For anyone who watched Scandi pop-sensation Sigrid’s set at Glastonbury on Saturday, having also see her set two years ago, it was a momentous moment – we were witnessing (well, I was from the comfort of the sofa, anyway…) a real coming-of-age set delivered by someone empowered now with a confidence in both her performing and her material, as well the commercial success of March’s release of her album, Sucker Punch.
From the moment she strode out onto the Other Stage to audience cheers to launch into the album’s title track, it was clear that Sigrid had a new intent, a new drive and an assurance which has grown since she performed on the Park Stage at the festival in 2017. That time, she was clearly having fun but also slightly in awe of the occasion; at one point, she shared with the audience that she had been talking to a BBC producer earlier in the day, who has said that the size of her home town was “Glastonbury multiplied with SIX!” This year, she was back with a vengeance, and a clear sense of self-belief.
Musically, too, her act has developed along new lines; her songs abounded in new catches, pushes and syncopations to material we’ve heard before, and new harmonic progressions in songs such as Plot Twist; her musical language is maturing at the same time as her stage presence.
Sharing the stories behind her song-writing, she let the audience know that her first single, 2017’s Don’t Kill My Vibe, was written in difficult circumstances, and the fact that she could sing a song about respect at Glastonbury was something special. She then launched into a fierce rendition of the song, with a new-minted intensity, exhorting the audience with fierce gestures to clap along and showing a masterfully defiant side. There was a new-found swagger to her material as well; ‘Don’t stay if you don’t mean it, ‘Cos you f~cked me up again / Just walk away, and we’ll just leave it / ‘Cos I won’t give my heart in vain.’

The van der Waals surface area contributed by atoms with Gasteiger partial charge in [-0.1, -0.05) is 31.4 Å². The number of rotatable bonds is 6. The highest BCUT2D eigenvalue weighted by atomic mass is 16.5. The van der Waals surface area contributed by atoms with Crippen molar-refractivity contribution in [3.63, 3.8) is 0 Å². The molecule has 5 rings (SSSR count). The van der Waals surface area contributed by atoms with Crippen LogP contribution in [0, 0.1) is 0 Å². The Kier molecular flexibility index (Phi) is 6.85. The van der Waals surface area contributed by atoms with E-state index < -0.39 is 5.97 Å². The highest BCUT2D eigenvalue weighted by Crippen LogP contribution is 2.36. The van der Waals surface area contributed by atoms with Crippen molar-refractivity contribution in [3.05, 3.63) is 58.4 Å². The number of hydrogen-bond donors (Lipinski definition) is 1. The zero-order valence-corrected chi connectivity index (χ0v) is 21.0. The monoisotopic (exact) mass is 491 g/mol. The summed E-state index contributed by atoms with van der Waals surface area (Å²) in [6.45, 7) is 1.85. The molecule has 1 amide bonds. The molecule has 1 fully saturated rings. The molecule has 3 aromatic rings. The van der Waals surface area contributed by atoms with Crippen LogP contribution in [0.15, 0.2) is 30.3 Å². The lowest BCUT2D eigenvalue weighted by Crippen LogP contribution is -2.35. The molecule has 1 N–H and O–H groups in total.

There were several shots during the gig of a young girl in the audience who was clearly having the absolute time of her life, veering between being utterly carried away by the music and other times so overcome by the occasion that she was in tears; she broke all our hearts, and reminded us exactly what the power of live music can be. Sigrid brought her set to an end with the cheerful melancholia of Don’t Feel Like Crying, although, along with that audience member, the rest of us certainly felt as though we did. If Saturday’s vivacious performance was anything to go by, it’s clear that Sigrid’s vibe is going to endure for a while to come.
Tip o’ the hat to alumna and former Music Scholar, Carina Evans, for permission to use the three main photos, taken at this year’s festival; Carina was there over the weekend amongst the festival-goers…